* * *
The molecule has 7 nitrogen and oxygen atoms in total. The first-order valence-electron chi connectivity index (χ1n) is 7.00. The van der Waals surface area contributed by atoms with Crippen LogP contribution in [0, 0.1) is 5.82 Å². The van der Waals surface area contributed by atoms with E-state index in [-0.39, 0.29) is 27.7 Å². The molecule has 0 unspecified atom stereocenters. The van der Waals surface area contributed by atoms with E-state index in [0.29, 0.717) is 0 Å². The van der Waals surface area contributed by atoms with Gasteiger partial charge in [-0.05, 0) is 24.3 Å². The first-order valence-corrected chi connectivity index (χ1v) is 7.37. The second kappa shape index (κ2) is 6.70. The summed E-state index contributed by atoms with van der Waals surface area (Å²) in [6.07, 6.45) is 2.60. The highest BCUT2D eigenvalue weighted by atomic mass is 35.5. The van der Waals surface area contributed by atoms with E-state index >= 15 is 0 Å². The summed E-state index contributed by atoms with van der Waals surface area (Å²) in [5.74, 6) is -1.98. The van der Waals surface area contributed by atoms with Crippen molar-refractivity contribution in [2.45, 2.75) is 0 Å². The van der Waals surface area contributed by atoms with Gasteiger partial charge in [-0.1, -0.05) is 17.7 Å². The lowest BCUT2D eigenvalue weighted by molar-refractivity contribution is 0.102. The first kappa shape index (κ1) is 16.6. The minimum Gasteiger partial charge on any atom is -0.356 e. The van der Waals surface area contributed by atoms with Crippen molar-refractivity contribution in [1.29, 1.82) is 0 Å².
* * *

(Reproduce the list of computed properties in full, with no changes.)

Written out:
The molecule has 7 nitrogen and oxygen atoms in total. The first-order valence-electron chi connectivity index (χ1n) is 7.00. The van der Waals surface area contributed by atoms with Crippen LogP contribution in [0, 0.1) is 5.82 Å². The van der Waals surface area contributed by atoms with E-state index in [-0.39, 0.29) is 27.7 Å². The molecule has 0 unspecified atom stereocenters. The van der Waals surface area contributed by atoms with E-state index in [0.29, 0.717) is 0 Å². The van der Waals surface area contributed by atoms with Gasteiger partial charge in [-0.05, 0) is 24.3 Å². The first-order valence-corrected chi connectivity index (χ1v) is 7.37. The second kappa shape index (κ2) is 6.70. The summed E-state index contributed by atoms with van der Waals surface area (Å²) in [6.07, 6.45) is 2.60. The highest BCUT2D eigenvalue weighted by atomic mass is 35.5. The van der Waals surface area contributed by atoms with E-state index >= 15 is 0 Å². The summed E-state index contributed by atoms with van der Waals surface area (Å²) in [5.74, 6) is -1.98. The van der Waals surface area contributed by atoms with Crippen molar-refractivity contribution in [2.45, 2.75) is 0 Å². The van der Waals surface area contributed by atoms with Gasteiger partial charge in [-0.1, -0.05) is 17.7 Å². The lowest BCUT2D eigenvalue weighted by molar-refractivity contribution is 0.102. The first kappa shape index (κ1) is 16.6. The minimum Gasteiger partial charge on any atom is -0.356 e. The van der Waals surface area contributed by atoms with Crippen molar-refractivity contribution in [1.29, 1.82) is 0 Å².